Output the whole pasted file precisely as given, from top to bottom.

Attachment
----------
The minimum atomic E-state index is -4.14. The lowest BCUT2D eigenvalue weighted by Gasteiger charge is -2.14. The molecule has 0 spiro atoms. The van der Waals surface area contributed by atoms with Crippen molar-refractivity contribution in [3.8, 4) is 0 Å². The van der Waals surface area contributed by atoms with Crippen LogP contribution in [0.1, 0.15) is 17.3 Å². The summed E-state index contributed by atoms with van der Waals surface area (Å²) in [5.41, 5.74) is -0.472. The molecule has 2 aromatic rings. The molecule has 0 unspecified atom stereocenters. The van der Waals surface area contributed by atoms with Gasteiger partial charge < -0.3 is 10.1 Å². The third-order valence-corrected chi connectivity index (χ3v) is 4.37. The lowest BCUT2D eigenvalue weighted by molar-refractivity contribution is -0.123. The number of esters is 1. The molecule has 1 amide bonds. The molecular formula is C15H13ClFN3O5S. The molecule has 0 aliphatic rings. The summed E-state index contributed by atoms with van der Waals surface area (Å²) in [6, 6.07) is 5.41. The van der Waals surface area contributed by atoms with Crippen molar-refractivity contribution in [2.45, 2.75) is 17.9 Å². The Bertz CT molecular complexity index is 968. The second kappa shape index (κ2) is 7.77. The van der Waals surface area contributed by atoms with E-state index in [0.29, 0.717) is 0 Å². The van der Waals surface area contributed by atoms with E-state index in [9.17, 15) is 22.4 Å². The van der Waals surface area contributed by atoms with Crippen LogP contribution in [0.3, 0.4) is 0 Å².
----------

The minimum atomic E-state index is -4.14. The lowest BCUT2D eigenvalue weighted by Gasteiger charge is -2.14. The molecule has 0 spiro atoms. The van der Waals surface area contributed by atoms with Crippen molar-refractivity contribution in [3.8, 4) is 0 Å². The van der Waals surface area contributed by atoms with Crippen LogP contribution in [0.1, 0.15) is 17.3 Å². The summed E-state index contributed by atoms with van der Waals surface area (Å²) in [5.41, 5.74) is -0.472. The molecule has 2 aromatic rings. The molecule has 0 unspecified atom stereocenters. The van der Waals surface area contributed by atoms with Gasteiger partial charge < -0.3 is 10.1 Å². The third-order valence-corrected chi connectivity index (χ3v) is 4.37. The lowest BCUT2D eigenvalue weighted by molar-refractivity contribution is -0.123. The number of esters is 1. The molecule has 1 amide bonds. The molecular formula is C15H13ClFN3O5S. The molecule has 0 aliphatic rings. The summed E-state index contributed by atoms with van der Waals surface area (Å²) in [6, 6.07) is 5.41. The van der Waals surface area contributed by atoms with Crippen molar-refractivity contribution in [2.45, 2.75) is 17.9 Å². The Bertz CT molecular complexity index is 968. The second kappa shape index (κ2) is 7.77. The van der Waals surface area contributed by atoms with E-state index in [0.29, 0.717) is 0 Å². The van der Waals surface area contributed by atoms with E-state index in [9.17, 15) is 22.4 Å². The van der Waals surface area contributed by atoms with Crippen LogP contribution in [0.3, 0.4) is 0 Å².